Hallelujah, the halls of the musically mighty are walked by the self-effacing Blake Meahl.  I was just listening to Kill ‘Em All at work the other day, and while I don’t usually listen to Huntress at work, I then listened to one of their songs.  I challenge you, metalhead people:  listen to any song off Kill ‘Em All, or the whole thing, then listen to “Sorrow” by Huntress, and tell me Huntress isn’t great. That is not even an exaggeration. After blasting through a Huntress album you really can only go to a band of Metallica or Pantera’s caliber . While they’ve worked with a couple guitarists, Blake Meahl is a constant on lead guitar– and every song on every Huntress album resounds with a jouissance that cannot be attributed solely to the musical nous of Jill Janus.

Sepultura’s ever-inventive Andreas Kisser comes to mind as a top-shelf riff chef.  I would argue that Chris Storey, the shredder from All Shall Perish’s classic line-up, is genius-level, not to mention whoever is responsible for the riffs on The Price of Existence and Awaken the Dreamers.  Alia O’Brien, flutist, organist, and vocalist for Blood Ceremony, is off the charts.

My wife used to think Mustaine was hot.  Now Mustaine looks like Donald Trump, literally:

Mustaine-Trump combo

While it pains me to say it, given his recent music and public persona, I will grudgingly concede that Dave Mustaine is or was a song-writing mastermind and guitar virtuoso.  Then, there is some uncanny concentration of pure metal luster in Metallica, Avenged Sevenfold and Slipknot that consistently produces jaw-dropping songs.

Speaking of, if you listen to the drums on Avenged Sevenfold’s cover of “Walk” off Live in the LBC / Diamonds in the Rough, you will see that the Rev really knew what he was doing. He nails it, and even adds something new and brilliant to the song, which is like adding something new to God.

Of course, some geniuses are not for everyone. I’m still trying to figure out what the fervor is about Mike Portnoy (but then again I’ve been saving Dream Theater for my old age– you can only get into so many new bands in a year, right?).  My main exposure to him so far is via A7X’s Nightmare, and I don’t think there is a single moment on that album where I sit up and go, “whoa, check out those drums!”  Instead, Portnoy is the definition of a workmanlike session musician on that album.  The kid on Hail to the King, on the other hand (Arin Ilejay) stood out as starkly brilliant in comparison– it saddens me to hear he is out of the picture already.

We all recognize the voices that speak directly to our souls, and that recognition is usually immediate.  There are a lot of vocalists who are geniuses, but not all are geniuses in the traditional musical sense.  Phil Bozeman reminds me of a stunted, genetically-compromised attack dog cloned from Phil Anselmo, and I mean that as a compliment.  Oli Sykes used to be genuinely frightening, before he went emo.  David Vincent and John Tardy?  Devil and Demon respectively.  Is George “Corpsegrinder” Fisher or Lord Worm a better exemplar of the brutal death style?!  Or for that matter, how about Lord Worm’s successor, Matt McGachy?  Can grunting noises be considered an expression of creative genius?  (I’ll give that a provisional “yes”.)    Clearly the list of clever and forceful extreme metal vocalists goes on and on; the aforementioned are only some of my personal favorites.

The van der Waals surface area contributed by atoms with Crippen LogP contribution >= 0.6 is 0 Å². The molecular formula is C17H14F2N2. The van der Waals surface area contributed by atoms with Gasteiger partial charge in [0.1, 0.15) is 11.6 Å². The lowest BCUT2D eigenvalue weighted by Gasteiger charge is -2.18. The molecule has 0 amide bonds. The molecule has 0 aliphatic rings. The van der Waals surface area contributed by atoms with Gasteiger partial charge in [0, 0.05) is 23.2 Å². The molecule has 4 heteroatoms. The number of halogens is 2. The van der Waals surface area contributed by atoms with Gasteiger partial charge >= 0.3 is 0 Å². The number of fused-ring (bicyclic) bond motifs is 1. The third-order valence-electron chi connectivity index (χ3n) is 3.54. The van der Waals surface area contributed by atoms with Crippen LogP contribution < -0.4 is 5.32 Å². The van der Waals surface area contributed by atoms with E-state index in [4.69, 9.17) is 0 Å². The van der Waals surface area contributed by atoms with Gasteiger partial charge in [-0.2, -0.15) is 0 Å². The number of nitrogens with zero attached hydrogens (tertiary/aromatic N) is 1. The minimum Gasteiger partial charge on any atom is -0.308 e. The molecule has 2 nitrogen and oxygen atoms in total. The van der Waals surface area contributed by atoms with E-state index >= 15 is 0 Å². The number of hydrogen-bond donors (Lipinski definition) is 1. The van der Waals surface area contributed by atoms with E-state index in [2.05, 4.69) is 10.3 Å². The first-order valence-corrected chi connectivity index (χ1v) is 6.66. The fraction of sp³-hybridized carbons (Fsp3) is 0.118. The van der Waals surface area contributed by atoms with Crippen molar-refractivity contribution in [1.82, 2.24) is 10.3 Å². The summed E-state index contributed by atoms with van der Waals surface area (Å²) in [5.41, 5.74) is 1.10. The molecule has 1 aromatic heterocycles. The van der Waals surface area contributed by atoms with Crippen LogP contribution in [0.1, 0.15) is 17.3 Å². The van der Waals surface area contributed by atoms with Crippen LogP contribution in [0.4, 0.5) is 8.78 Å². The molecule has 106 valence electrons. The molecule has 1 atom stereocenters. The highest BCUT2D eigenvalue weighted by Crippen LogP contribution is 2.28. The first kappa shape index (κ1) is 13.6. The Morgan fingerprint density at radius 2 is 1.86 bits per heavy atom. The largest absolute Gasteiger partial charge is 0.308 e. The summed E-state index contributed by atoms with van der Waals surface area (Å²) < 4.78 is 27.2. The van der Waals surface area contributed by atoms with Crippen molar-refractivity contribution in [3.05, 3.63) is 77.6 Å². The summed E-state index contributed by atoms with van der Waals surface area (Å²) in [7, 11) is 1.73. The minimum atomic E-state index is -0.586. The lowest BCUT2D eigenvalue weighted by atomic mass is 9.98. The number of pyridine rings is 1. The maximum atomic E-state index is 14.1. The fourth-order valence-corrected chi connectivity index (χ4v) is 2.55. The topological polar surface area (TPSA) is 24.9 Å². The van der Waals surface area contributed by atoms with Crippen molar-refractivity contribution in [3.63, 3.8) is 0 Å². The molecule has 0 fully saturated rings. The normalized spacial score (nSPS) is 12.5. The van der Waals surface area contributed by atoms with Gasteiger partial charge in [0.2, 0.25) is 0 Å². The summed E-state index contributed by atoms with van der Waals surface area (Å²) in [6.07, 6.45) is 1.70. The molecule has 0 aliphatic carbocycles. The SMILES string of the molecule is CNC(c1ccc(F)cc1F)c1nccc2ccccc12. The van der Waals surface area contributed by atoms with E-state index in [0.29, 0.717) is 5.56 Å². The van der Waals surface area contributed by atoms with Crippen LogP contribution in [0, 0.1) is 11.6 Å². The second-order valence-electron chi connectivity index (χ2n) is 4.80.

R.I.P. Mitch Lucker.


My nominee for musical genius of the current decade

When you move to the realm of traditional metal and hard rock, truly great vocalists are always a rarity.  Genre conventions (and subsidies for “raw creativity” and intimidation factor) fly off into the wind, and in their place a high bar is raised for pure spirit and physical vocal chords.  A handful of the classic bands are still operating (e.g. the obligatory giants; Metallica, Megadeth, Maiden, Priest).  I guess Down is still relevant.  Maybe.  Corey Taylor has completely sold out with Stone Sour, but is still an imposing force in Slipknot.  Other than C. Taylor, M. Shadows and possibly P. Emeritus, there is only one true genius-level vocalist who rose to prominence in the current century– and that’s Jill Janus of Huntress.  Not only is Jill Janus a compelling singer with a powerful voice, but she is a musical genius in the traditional sense.  To find a singer who delivers so many indelible, original hooks with such intensity, one must go straight to the classics.

Hard rock’s late 60s/70s voices like Robert Plant, Jim Morrison, Grace Slick, John Fogerty and Janis Joplin, and 90s voices like Maynard James Keenan, Layne Staley, Kurt Cobain, Glenn Danzig, Billy Corgan and Tori Amos, achieved their place in the rock pantheon by virtue of pleasing vocal timbre, melody, pathos, and a fathomless worldly and spiritual wisdom.  They are outside the realm of metal (arguably, Ozzy belongs in this group as much as among the metal gods, infra).

To find the kind of pure puissance and adrenalized energy prized by traditional metal, you have to go to the thrash titans (Hetfield, Mustaine) or to Rob Halford, Dio, Bon Scott, Lemmy, Axl Rose, Pepper Keenan, and Manowar’s Eric Adams.  Jill Janus belongs in the ranks of the Metal Gods, the only singer of the decade to earn that accolade in my book.  For metal or rock to receive a boon like this is a phenomenal blessing!  The militant mobilization of this blog is in part a reaction to the fact that Huntress is not on the cover of Rolling Stone yet.

Janus gets my vote for most relevant metal genius of the decade so far. The most viable competition would be Papa Emeritus (not that you only get one great new singer in a decade– these two bands compliment each other).

One night I was a little stoned and heard Papa Emeritus’s voice on “From the Pinnacle to the Pit”. I immediately saw it as something sinister, and reminiscent of my favorite singer ever, Layne Staley. But unlike, say, that humdrum chart-topping band that named itself after an AIC song (in addition to borrowing AIC’s logo and then additional inspiration from Mad Season), there was nothing derivative here, just a genuine voice that at moments echoed another genuine voice (come to think of it, that’s how I feel about William DuVall.  I think Cantrell did a good job finding a voice sufficiently similar but at the same time different from Layne’s– different faces of one much bigger soul).

Ghost has achieved fairly widespread popularity, by which is demonstrated that no reason exists to believe the world isn’t ready for Huntress (or for that matter Blood Ceremony).  Don’t fight the genius the way I fought grindcore’s shining star.  If you give Huntress’ new album Static a fair shot, you will agree.  And if I can learn to worship Scott Hull, you can surely learn to worship Jill Janus.